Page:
Kristal Jones, a local comedian in Peterborough, recently found herself as the recipient of vicious sexual harassment and cyberbullying from another local comedian.
When she simply responded ‘Not funny’ to a rape joke he posted on his Facebook, she was met with a five-day public attack that attempted to shame and humiliate her for expressing that she doesn’t find that type of humour to be funny.
One of the main reasons Jones doesn’t find that type of humour to be funny is because she is a survivor of rape herself. She actually tried to express this to her would-be harasser in a private message, but rather than being sympathetic to her trauma, he decided to publicly attack her instead.
The attack included private messages, Facebook posts about rape that mocked her, tagged pictures about rape, comments that talked about raping her, and dedicating the song “Survivor” to her. All of this was made very public, and went on at her expense for five days.
For those who don’t consider this to be case of sexual harassment, think again. The Ontario Human Rights Code defines sexual harassment as ‘engaging in a course of vexatious comment or conduct that is known or ought to be known as unwelcome.”
Expanding on that notion, this case is also an undeniable account of cyberbullying.
The RCMP defines bullying as “an imbalance of power; where someone purposely and repeatedly says or does hurtful things to someone else.” Cyberbullying simply involves the use of communication technologies.
With these acknowledgements, the case in question should undeniably be considered an online attack. With that being said, however, this story is not actually about the attack in question, because it’s not actually the attack itself that truly bothered Jones.
“I want to be very clear, this person has not hurt my feelings at all and I really don’t care about his opinion. I have no value of this person and he has no power over how I feel about myself,” said Jones.
“I am really hurt by the response he’s gotten, though. It really hurts me that I’m a member of a community that will condone this. It hurts me that we have 49 mutual Facebook friends and none of them stood up for me. That’s what hurts me.” she said.
Jones’ story serves as another troubling instance in which a desensitized society allows this type of behaviour to go unaddressed. This heinous behaviour was justified by the mantra of “it’s just a joke; learn how to take a joke.”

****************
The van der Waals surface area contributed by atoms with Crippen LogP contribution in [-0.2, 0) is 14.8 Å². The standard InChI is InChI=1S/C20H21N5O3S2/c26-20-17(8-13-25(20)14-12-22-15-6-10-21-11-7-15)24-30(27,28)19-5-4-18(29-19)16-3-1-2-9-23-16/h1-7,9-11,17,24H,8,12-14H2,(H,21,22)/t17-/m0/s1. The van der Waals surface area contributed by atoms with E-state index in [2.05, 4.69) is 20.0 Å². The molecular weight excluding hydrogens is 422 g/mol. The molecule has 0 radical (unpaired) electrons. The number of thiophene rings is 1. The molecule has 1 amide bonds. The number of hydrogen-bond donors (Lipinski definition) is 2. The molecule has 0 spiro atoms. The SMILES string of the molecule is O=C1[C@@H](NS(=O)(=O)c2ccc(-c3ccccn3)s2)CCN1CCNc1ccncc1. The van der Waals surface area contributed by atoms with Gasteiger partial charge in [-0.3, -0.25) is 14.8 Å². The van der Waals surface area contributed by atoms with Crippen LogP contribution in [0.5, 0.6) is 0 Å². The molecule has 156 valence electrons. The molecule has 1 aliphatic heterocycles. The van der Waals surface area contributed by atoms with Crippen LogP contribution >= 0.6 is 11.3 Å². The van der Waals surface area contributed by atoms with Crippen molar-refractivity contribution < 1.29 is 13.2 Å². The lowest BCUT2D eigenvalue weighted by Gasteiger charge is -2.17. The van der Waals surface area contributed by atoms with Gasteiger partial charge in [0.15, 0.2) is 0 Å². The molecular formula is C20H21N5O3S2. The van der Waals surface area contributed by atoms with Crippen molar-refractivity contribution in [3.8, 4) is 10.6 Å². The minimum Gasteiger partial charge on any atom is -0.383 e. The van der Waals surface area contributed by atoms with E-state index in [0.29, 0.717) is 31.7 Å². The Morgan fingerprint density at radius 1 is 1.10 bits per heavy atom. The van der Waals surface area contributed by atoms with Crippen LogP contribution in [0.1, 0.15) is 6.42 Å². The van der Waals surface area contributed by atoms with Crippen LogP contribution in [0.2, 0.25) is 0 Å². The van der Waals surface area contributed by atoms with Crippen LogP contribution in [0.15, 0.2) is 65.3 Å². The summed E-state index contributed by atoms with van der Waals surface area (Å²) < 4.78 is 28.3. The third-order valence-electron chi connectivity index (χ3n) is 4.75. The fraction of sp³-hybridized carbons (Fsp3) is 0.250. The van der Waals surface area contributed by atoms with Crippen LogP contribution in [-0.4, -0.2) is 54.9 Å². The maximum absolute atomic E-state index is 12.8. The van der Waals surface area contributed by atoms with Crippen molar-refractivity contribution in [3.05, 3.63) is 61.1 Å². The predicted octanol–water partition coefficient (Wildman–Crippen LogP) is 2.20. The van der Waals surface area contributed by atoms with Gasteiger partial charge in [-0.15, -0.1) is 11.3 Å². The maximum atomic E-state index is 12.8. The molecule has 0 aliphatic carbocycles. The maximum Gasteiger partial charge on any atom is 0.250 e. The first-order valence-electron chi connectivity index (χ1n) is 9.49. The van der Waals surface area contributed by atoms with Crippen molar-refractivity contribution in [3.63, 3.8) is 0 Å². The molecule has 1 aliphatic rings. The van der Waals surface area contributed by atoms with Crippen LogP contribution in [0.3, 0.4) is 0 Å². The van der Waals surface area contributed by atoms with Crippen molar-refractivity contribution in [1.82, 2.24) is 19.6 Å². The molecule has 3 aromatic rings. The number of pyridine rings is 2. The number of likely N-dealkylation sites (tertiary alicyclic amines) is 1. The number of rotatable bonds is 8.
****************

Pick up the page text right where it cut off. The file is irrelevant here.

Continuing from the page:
There’s a very obvious difference between a joke and what occurred, which again, should be constituted as an absolute case of sexual harassment. It would seem that nobody saw this as sexual harassment, though, because the harassment was contextualized as just a joke; leading to the rhetorical question of whether we should be joking about rape in the first place.
According to Jeff Perera, the Community Engagement Manager for White Ribbon, “I don’t think there’s room for jokes in 2014. People still do it and there’s a group of people that still think it’s funny and don’t want to hear this, but the reality is that we’re in a society that’s moving more and more towards calling that out.”
White Ribbon is a campaign for men and boys to be actively engaged in ending violence against women and girls. The campaign believes that men must part of the solution and part of a future that is safe and equitable for all people.
This sentiment has seemingly resonated with Jones following the incident. “This might not be popular to say, but I think there is an extra responsibility on men to speak up and speak out against things like this. We all have a responsibility, but that responsibility falls on some of our shoulders a little bit heavier.”
The reason this may fall heavier on mens’ shoulders is because rape jokes are centralized around the ideas of masculinity and the implementation of power. It’s about being the alpha male.
To be a man in this society, it’s argued, you have to prove you’re not a woman. The concept of rape, in its joking form, may be seen that way for men. When a man jokes about rape, it metaphorically means that men are dominant and will always be in control.